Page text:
Illustrator Gregori Saavedra - Represented by Jelly London

Illustrator Gregori Saavedra – Represented by Jelly London

Barcelona born Gregori Saavedra is represented by Jelly London. We will be posting the artwork he has created for us this week, so stay tuned!

TheFableists – So how did you get your start in illustration?
Gregori – Ten years ago I decided to go on this great adventure because I had spent 10 years as a creative director in advertising, as a copywriter. And then suddenly I had a baby – not me, my wife, of course! I decided to change my mind and I quit from that. I decided to try some other disciplines such as illustration, design, graphic design and that is how it started.

TheFableists – Which ad agency were you last in?

Gregori – The last one was Euro RSCG in Barcelona, before BDB and before that J Walter Thompson which was in Barcelona, Madrid and Munich.

TheFableists – Do you miss it?

Gregori – Not at all -it was crazy! I used to spend so much time talking. Talking but not doing anything. I remember the sensation of not using my hands for anything. That was up to my team, and I hated that, because my team was working on the stuff I would like to put my hand on but there was no time. There was just time to sell stupid things to our clients. People think that’s an exciting world but it is not.

TheFableists – What inspires your day to day work? Does it have a look/feel?

Gregori – I started doing something really weird, and that was to create folders filled with images that might inspire me, and every month my mission was to create something with the stuff I had collected. This method made me convert the stupid things that surround me into something that is relevant. This is key to my work, which is a mix of useless things that you turn into something interesting. Also, it is like a private diary because if I look at every album I have done, I know exactly which month I created it in.

TheFableists – So, do you draw every day?

Gregori – Yeah, but I guess every illustrator [does] because it is the only way to keep the ideas and work together. I have two daughters also, and I have to share my life with them. At the same time they inspire me with a lot of things. When I take them to do an activity I am there so whatever they live is the same as I live. In a child’s world there is so much to take in.

TheFableists – What about these pieces you’ve done for The Fableists? What were the inspirations behind these?

Gregori – First of all, the text that I got from you! (the brief the Fableists sent him) But the main point is that I really agree with your philosophy. This made it quite easy to draw the illustrations because it is exactly the world I would like to live in.

Matt – What do you think about what we are doing? Do you think there should be more of it?

Gregori – I really love it. The point is, more people should live this way because we are being really greedy. We are eating whatever is around, not thinking that there has to be enough for more people. I think it is lovely and great, and lots of people should follow this.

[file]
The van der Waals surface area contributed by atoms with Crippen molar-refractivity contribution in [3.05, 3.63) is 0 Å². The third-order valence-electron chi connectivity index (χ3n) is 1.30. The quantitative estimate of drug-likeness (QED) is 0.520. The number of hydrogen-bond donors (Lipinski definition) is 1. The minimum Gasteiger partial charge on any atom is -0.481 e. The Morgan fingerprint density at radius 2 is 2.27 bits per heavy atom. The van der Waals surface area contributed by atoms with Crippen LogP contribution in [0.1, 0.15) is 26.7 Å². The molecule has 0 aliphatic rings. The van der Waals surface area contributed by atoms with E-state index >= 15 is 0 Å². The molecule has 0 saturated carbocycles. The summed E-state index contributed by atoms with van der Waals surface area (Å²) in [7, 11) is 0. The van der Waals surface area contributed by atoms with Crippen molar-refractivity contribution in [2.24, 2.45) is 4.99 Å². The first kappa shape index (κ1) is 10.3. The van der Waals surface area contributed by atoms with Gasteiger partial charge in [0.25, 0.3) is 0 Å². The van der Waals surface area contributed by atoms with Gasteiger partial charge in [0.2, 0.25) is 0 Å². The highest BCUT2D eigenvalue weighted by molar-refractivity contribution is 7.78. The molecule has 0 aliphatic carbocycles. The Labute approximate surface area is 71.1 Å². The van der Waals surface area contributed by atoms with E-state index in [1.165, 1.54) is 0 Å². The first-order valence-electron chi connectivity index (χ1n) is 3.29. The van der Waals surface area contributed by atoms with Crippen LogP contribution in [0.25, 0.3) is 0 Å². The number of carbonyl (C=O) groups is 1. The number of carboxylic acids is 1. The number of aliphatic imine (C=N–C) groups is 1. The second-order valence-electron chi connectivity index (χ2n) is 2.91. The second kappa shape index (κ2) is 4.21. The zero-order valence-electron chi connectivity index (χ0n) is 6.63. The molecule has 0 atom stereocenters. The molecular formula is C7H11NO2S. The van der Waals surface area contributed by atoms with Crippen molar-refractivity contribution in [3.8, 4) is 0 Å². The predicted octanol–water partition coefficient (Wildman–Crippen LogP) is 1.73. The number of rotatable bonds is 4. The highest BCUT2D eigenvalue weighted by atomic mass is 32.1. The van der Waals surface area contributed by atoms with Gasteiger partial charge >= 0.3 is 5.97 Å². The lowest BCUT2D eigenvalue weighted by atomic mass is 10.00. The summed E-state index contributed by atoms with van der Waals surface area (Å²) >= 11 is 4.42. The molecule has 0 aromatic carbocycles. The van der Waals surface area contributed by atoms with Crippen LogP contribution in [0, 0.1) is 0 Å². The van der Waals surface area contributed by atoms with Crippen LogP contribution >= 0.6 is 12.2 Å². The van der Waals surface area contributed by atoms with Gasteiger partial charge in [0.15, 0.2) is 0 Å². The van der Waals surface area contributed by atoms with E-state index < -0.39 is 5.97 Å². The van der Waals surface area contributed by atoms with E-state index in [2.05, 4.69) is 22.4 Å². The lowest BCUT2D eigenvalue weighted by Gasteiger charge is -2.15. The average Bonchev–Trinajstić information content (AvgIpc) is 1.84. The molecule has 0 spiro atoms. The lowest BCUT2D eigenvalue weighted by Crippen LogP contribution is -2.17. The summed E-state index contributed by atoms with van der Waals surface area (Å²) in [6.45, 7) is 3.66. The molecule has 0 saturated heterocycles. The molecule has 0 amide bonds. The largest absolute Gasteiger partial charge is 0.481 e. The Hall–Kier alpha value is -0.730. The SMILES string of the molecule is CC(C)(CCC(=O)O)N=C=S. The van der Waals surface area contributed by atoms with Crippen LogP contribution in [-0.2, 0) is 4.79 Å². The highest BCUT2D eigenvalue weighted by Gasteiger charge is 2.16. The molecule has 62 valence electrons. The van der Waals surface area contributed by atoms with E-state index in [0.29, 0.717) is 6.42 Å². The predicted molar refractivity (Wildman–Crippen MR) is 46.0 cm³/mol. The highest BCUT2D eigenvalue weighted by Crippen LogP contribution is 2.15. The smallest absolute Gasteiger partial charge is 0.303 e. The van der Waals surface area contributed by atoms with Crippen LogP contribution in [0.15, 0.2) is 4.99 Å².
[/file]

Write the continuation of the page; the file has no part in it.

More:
TheFableists – Do you have a dream client? You are directing now, doing a mixture of still and moving graphics. What work do you aspire to? Is there a specific brand?

Gregori – Somebody intelligent at the other side, who will look behind that image and work. My usual stuff is quite complex, full of plenty of images and details, but at the end there is just one idea. The other stuff is just trying to distract you from that. But I am quite stupid and I need to word a lot on what I do, and I need to feel exhausted every time I finish something.

There is a lot of punishing in my work, at least [there was] at the beginning of my illustration career. I used to draw myself tied and tortured. Why would I do this? I guess it is because I feel so happy doing what I like to do, and this [does not seem] fair. There are a lot of people who cannot do what they would like to do.

TheFableists -There are so many different platforms for your work now available in advertising: art, moving art, online, TV…

Gregori – Yeah, but in the end, what I think I learned from advertising is that you have to communicate something. In illustration there is a lot of decoration but not so much communication. That is an obsession for me. I cannot just decorate something.
For example, your project is great and I have a chance to communicate my personality. You are my platform in this case and that’s great because thanks to you I can say what I have in my mind.

TheFableists – We hope to discover artists through our t-shirts. Do you think that can work?

Gregori – I think so because art is an instinct. Your product and philosophy is an instinctive reaction to what is happening and the way it is happening. So, if the artists need a place to communicate this message, you are perfect. In the last one I created, I made your t-shirt as a flag, because it is not just a t-shirt, it is what we use to say we are here, we are like this. You want the people to follow you.